As we commemorate this Veterans Day, we must do more than simply reflect and praise the courageous and patriotic service of those who have provided our nation's defense. We must always make sure that our country is fulfilling its obligation to support those who have sacrificed. I have long supported the needs of our active-duty soldiers and veterans who have served honorably; working diligently to ensure access to health care, and to improve funding for special VA programs such as post-traumatic stress disorder treatment, blindness rehabilitation, spinal cord injury centers, homelessness, psychosocial rehabilitation and long-term care. It is critical that we provide the best health care and educational support for our service members and veterans if we are to fulfill our commitment to those who helped build America's strength and security.
In response to the economic crisis, Congress enacted critical measures to expand educational opportunity and economic relief for veterans. The new Post 9-11 GI Bill, which took effect last August, restores the promise of a full, four-year college education, allowing up to 2 million veterans of the Iraq and Afghanistan conflicts to be part of a new American economic recovery, just like after World War II. We have extended those crucial college benefits to all children of fallen service members since 9-11-01.
Recognizing that veterans coming home are facing a tough hiring climate, this Congress enacted incentives for businesses to hire unemployed veterans, as well as efforts to increase job opportunities with veterans on-the-job training in the energy sector and to ensure fairness to veteran-owned small businesses in federal contracts. As part of the Recovery Act, Congress provided nearly 2 million disabled veterans a $250 payment to help make ends meet.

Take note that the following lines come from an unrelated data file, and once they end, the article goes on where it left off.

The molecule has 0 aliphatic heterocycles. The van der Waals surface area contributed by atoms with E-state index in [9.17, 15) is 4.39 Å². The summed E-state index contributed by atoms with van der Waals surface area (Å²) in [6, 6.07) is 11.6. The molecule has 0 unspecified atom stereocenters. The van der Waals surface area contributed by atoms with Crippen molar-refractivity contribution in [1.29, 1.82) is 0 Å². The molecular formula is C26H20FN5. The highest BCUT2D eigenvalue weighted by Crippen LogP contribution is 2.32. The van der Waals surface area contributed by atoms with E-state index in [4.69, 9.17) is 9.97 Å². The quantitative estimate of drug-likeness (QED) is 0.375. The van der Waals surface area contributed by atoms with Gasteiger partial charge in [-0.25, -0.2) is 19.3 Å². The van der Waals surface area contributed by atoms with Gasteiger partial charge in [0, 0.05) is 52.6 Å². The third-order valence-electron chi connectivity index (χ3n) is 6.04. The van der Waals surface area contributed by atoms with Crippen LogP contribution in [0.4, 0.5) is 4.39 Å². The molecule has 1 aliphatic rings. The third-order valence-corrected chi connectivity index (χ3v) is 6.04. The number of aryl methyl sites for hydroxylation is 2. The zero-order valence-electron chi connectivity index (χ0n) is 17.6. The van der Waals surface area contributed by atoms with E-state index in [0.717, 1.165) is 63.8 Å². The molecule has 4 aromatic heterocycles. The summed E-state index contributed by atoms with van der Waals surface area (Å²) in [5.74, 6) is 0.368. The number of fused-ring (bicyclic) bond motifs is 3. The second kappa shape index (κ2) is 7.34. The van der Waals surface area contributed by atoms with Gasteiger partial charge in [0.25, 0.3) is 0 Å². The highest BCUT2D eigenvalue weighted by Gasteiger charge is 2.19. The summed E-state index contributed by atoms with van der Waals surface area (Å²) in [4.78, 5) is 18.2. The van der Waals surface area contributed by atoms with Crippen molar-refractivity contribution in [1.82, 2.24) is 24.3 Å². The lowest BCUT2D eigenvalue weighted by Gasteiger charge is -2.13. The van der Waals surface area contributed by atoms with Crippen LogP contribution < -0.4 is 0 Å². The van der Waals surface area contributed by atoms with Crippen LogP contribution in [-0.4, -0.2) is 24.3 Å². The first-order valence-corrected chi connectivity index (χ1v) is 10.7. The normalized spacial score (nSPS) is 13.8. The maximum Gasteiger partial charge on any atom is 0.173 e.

The House of Representatives has worked to improve our veterans' healthcare. We increased the investment in veterans' health care and services by 70 percent since January 2007 -- including the largest single increase in the 78-year history of the Veterans Administration. This funding has strengthened health care for more than 5 million veterans, resulting in 18,000 new doctors and nurses, and greater access for veterans in rural areas. It has been critical for the 382,000 veterans returning from Iraq and Afghanistan in need of care this year -- with expanded mental health screening and treatment -- to treat the signature injuries of the war, PTSD and Traumatic Brain Injury. Working with the President, Congress ended the Bush Administration's ban on enrolling modest-income veterans for VA health care -- providing VA health care access to nearly 300,000 veterans.
On May 5th, President Obama signed into law the Caregivers and Veterans Omnibus Health Services Act of 2010, to provide much needed support for the care network of America's wounded warriors. The new law creates an unprecedented support program for veteran caregivers that will provide training, financial assistance, and improved respite service. It also improves health care services for America's female veterans, expands the mental health services provided by the Department of Veterans Affairs, and expands supportive services for homeless veterans.
In addition to the necessary policy reforms to help our veterans, we have also taken the time to recognize and honor their contributions. Resolutions like H.Res. 866, which expresses support for National Veterans History Project Week and to encourage public participation in a nationwide project that collects and preserves the stories of the men and women who served our nation in times of war and conflict, are important to assist in the personal remembrance of the actions and sacrifices of our men and women in uniform but to also emphasize that the institutions of our republic, including the Congress and the President are forever grateful for our service members and owe them deeply.